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Presented by 20% Theatre Company, Pangea World Theater, and RARE Productions
November 9-19, 2012

MORPHOLOGIES: Queer Performance Festival will present performance and collaborative arts that expose, highlight and expand the spectrum of queer expression and culture, and the transformative social impact it has on the world. MORPHOLOGIES promotes the lives, politics, and experiences of the queer community, both locally and nationally.

CLICK HERE FOR TICKETS, more info, and to register for FREE workshops and panel discussions.

The performance schedule is as follows:

Becoming A Man in 127 EASY Steps
created/performed by Scott Turner Schofield
Friday and Saturday, November 9 and 10 at 7:30pm at The Ritz Theater
Opening night reception on November 9 following the performance.
ASL-Interpreted on November 10, with post-show discussion.

Irreverent and dynamic, graceful and playful, Becoming A Man In 127 EASY Steps engages the deep questions and the locker room jokes about what it means to “become” a man. Moving beyond the transgender narrative that focuses on the experience of transition, Alaskan trans* artist Scott Turner Schofields’ stories explore the drama and hilarity of living a new life in the “opposite” gender. “I changed my sex. Now what?” Schofield dances, climbs, hides, and seeks in a delicate choreography of brute strength and beautiful flexibility. The show’s Choose Your Own Adventure format invites viewers to decide—live—which stories they will hear during each performance. Since its Seattle debut in October 2007, Becoming a Man in 127 EASY Steps has been selling out and changing lives at every engagement, in venues of 50 to 300, from Miami to Anchorage and unexpected markets in between. Scott Turner Schofield is a writer, performer, and educator creating theater about gender and sexuality. He is also a man who was a woman, a lesbian turned straight guy who is often called a fag. Not surprisingly, his work centers on contradictions and comedy. Schofield has been touring his original solo performances to colleges, festivals, and theaters nationwide since 2001. These autobiographical monologues challenge fundamental gender assumptions with stories of searching, embarrassment, pride, and the joy of finding yourself on your own terms.


created/performed by Ryka Aoki de la Cruz
Sunday, November 11 at 7:30pm at Pangea World Theater's studio

Child abuse survivor, poet, songwriter, national judo champion, vegetarian cook, goth princess, and transgender moonshining chemist, Ryka Aoki was transitioning long before her first dose of estrogen. Now she's on a journey to bring these identities together to become not a queer superhero, but a woman who can reflect and rejoice in her journey thus far. From poems to pot stills, eyeshadow to knife defenses, this show is dedicated to everyone who has ever split themselves into pieces in order to live in the worlds of others--and are trying to get all the pieces back.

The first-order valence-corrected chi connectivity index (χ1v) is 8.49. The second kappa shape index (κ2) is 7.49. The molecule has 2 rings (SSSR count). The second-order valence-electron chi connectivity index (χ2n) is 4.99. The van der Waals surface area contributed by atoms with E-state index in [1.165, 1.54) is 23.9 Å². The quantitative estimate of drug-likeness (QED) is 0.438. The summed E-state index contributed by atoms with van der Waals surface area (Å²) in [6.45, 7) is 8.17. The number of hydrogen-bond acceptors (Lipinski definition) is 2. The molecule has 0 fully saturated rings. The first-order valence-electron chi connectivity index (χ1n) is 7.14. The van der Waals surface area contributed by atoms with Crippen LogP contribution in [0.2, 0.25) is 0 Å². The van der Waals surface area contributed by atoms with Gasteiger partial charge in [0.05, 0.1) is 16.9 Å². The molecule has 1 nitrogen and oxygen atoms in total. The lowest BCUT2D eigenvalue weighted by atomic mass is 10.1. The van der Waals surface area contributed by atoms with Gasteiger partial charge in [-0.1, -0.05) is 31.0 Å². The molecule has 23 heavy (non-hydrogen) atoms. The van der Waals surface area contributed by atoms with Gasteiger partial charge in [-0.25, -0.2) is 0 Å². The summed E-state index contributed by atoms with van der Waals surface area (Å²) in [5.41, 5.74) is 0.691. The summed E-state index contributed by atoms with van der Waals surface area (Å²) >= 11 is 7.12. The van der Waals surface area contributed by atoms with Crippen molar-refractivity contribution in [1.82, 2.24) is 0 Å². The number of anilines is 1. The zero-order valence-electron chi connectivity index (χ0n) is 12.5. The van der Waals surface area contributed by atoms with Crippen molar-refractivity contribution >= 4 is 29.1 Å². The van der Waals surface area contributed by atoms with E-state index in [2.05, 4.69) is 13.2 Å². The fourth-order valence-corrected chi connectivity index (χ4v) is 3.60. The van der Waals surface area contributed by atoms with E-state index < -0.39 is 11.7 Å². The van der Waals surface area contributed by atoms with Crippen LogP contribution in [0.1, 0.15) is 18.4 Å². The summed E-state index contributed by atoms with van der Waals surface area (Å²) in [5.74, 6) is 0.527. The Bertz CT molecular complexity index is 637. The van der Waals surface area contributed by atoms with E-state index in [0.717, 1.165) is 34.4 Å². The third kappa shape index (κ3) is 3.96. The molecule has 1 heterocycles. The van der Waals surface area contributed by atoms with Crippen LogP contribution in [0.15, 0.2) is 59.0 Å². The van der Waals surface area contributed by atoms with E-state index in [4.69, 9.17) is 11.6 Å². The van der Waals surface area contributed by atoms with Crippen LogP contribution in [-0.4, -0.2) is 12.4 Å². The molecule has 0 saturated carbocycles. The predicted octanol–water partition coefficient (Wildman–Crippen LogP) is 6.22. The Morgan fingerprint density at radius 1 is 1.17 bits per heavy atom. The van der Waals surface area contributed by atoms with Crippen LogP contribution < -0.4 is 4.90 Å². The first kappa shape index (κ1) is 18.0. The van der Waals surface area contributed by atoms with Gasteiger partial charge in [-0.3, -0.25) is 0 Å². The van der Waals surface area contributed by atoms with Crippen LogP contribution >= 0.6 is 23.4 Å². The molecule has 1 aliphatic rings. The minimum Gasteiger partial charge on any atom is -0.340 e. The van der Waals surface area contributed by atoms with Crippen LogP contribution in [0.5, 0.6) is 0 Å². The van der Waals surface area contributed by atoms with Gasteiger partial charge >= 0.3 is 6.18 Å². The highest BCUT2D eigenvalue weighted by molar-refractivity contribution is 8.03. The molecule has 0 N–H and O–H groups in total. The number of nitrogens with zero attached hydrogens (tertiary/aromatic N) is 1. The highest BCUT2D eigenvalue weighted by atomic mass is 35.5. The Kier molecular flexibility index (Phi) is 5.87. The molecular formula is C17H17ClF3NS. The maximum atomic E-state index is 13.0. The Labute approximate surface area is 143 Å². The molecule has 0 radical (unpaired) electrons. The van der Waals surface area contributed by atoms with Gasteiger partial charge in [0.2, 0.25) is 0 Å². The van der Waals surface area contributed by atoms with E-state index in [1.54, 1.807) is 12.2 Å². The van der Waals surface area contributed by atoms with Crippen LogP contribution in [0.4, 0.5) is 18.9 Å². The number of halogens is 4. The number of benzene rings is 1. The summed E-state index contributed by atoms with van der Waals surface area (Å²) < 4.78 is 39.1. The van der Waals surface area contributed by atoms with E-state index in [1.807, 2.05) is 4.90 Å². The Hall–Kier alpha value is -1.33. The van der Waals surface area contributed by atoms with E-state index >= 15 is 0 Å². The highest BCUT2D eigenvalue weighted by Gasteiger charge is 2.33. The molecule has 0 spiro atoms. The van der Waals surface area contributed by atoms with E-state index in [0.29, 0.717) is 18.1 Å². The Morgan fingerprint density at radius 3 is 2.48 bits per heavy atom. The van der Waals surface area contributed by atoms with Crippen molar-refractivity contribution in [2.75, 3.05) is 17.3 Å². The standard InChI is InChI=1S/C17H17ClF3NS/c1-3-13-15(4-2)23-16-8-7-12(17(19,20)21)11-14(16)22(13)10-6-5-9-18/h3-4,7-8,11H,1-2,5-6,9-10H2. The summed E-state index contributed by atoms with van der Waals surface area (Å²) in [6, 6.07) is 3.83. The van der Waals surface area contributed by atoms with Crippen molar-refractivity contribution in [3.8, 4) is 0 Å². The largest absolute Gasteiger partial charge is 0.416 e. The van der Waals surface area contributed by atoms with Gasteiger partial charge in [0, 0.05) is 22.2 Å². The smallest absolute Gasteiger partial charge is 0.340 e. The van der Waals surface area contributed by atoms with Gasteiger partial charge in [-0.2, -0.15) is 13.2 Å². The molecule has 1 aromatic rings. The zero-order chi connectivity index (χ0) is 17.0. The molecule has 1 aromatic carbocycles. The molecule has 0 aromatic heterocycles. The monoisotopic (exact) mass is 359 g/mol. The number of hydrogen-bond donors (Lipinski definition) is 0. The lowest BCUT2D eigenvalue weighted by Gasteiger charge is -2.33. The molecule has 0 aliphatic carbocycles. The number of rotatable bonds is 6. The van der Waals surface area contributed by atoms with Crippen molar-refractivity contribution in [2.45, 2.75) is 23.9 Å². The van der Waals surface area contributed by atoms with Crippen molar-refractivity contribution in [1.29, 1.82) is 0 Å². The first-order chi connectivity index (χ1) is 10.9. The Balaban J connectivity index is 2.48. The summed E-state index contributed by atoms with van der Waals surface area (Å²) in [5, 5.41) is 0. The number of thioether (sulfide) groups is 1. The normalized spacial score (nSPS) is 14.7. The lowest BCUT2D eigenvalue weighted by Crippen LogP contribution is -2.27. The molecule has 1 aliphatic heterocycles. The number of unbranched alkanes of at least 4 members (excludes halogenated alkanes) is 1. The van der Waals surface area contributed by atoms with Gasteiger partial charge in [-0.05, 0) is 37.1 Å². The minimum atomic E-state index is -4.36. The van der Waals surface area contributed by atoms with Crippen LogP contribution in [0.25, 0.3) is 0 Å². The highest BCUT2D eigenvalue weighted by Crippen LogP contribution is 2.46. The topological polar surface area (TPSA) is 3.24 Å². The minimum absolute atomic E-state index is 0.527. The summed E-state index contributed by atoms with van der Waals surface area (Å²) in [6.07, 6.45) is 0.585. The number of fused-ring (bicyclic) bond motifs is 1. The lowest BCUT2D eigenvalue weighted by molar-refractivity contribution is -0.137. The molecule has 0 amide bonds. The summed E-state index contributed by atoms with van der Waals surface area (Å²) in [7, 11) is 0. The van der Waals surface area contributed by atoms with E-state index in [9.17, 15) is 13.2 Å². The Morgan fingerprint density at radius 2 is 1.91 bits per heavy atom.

Ryka Aoki has been honored by the California State Senate for creating Trans/Giving, LA's only art/performance series dedicated to trans*, genderqueer, and intersex artists. In her latest book, Seasonal Velicoties, Ryka Aoki invites the reader on a fragile and furious journey along the highways and skyways of discovery, retribution, and resolve. Through her poetry, essays, stories, and performances, Aoki has consistently challenged, informed, and enthralled queer audiences across the United States. Ryka will be selling and signing copies of this book following the performance in the Intermedia Arts lobbySeasonal Velocities

MORPHED: Loud & Queer Cabaret Partay
Tuesday, November 13 at 7:30pm at Intermedia Arts

As part of the MORPHOLOGIES: Queer Performance Festival, we bring you a fabulous night of performance art, dance, poetry, music, burlesque and so much more, featuring local queer artists. Curated by RARE Productions.

created/performed by D’Lo
Wednesday and Thursday, November 14 and 15 at 7:30pm at Intermedia Arts

No matter how free we think we are, fierce queers and folks of color are being challenged daily in merely surviving; fighting against being defunct.

Defunct (dih-fuhngkt): no longer operative or valid; no longer in effect or use; not operating or functioning having ceased to exist or live; dead